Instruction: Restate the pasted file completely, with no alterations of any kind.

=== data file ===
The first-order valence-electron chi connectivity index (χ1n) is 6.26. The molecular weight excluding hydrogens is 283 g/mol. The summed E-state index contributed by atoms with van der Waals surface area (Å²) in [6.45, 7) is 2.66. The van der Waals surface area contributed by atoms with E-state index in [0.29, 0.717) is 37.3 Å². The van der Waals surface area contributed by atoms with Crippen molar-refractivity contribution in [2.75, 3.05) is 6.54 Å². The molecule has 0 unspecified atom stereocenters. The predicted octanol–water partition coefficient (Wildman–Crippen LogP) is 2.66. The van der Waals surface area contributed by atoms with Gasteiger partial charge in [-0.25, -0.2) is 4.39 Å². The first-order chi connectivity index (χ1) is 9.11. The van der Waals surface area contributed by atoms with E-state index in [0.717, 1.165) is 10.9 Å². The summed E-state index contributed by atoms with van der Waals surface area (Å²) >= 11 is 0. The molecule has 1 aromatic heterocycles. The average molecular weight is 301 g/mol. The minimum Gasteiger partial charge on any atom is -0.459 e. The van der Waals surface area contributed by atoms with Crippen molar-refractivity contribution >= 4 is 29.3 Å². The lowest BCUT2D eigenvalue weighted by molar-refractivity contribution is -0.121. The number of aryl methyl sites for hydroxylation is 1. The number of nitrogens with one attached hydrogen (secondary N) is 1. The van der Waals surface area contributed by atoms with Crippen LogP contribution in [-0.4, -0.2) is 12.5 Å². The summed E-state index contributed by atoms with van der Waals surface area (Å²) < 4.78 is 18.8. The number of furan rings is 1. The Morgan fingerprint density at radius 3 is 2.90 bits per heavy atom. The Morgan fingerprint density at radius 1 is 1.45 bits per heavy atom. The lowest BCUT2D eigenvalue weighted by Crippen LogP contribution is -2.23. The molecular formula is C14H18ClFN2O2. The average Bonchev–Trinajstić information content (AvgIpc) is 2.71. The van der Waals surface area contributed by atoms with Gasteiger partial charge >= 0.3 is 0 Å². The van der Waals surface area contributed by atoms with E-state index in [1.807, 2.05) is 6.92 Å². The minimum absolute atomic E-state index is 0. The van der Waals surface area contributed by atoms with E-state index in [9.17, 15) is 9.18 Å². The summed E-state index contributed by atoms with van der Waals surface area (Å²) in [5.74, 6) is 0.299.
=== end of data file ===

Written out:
The first-order valence-electron chi connectivity index (χ1n) is 6.26. The molecular weight excluding hydrogens is 283 g/mol. The summed E-state index contributed by atoms with van der Waals surface area (Å²) in [6.45, 7) is 2.66. The van der Waals surface area contributed by atoms with E-state index in [0.29, 0.717) is 37.3 Å². The van der Waals surface area contributed by atoms with Crippen molar-refractivity contribution in [2.75, 3.05) is 6.54 Å². The molecule has 0 unspecified atom stereocenters. The predicted octanol–water partition coefficient (Wildman–Crippen LogP) is 2.66. The van der Waals surface area contributed by atoms with Gasteiger partial charge in [-0.25, -0.2) is 4.39 Å². The first-order chi connectivity index (χ1) is 9.11. The van der Waals surface area contributed by atoms with E-state index in [0.717, 1.165) is 10.9 Å². The summed E-state index contributed by atoms with van der Waals surface area (Å²) >= 11 is 0. The molecule has 1 aromatic heterocycles. The average molecular weight is 301 g/mol. The minimum Gasteiger partial charge on any atom is -0.459 e. The van der Waals surface area contributed by atoms with Crippen molar-refractivity contribution >= 4 is 29.3 Å². The lowest BCUT2D eigenvalue weighted by molar-refractivity contribution is -0.121. The number of aryl methyl sites for hydroxylation is 1. The number of nitrogens with one attached hydrogen (secondary N) is 1. The van der Waals surface area contributed by atoms with Crippen LogP contribution in [-0.4, -0.2) is 12.5 Å². The summed E-state index contributed by atoms with van der Waals surface area (Å²) < 4.78 is 18.8. The number of furan rings is 1. The Morgan fingerprint density at radius 3 is 2.90 bits per heavy atom. The Morgan fingerprint density at radius 1 is 1.45 bits per heavy atom. The lowest BCUT2D eigenvalue weighted by Crippen LogP contribution is -2.23. The molecular formula is C14H18ClFN2O2. The average Bonchev–Trinajstić information content (AvgIpc) is 2.71. The van der Waals surface area contributed by atoms with Gasteiger partial charge >= 0.3 is 0 Å². The van der Waals surface area contributed by atoms with E-state index in [1.807, 2.05) is 6.92 Å². The minimum absolute atomic E-state index is 0. The van der Waals surface area contributed by atoms with E-state index in [9.17, 15) is 9.18 Å². The summed E-state index contributed by atoms with van der Waals surface area (Å²) in [5.74, 6) is 0.299.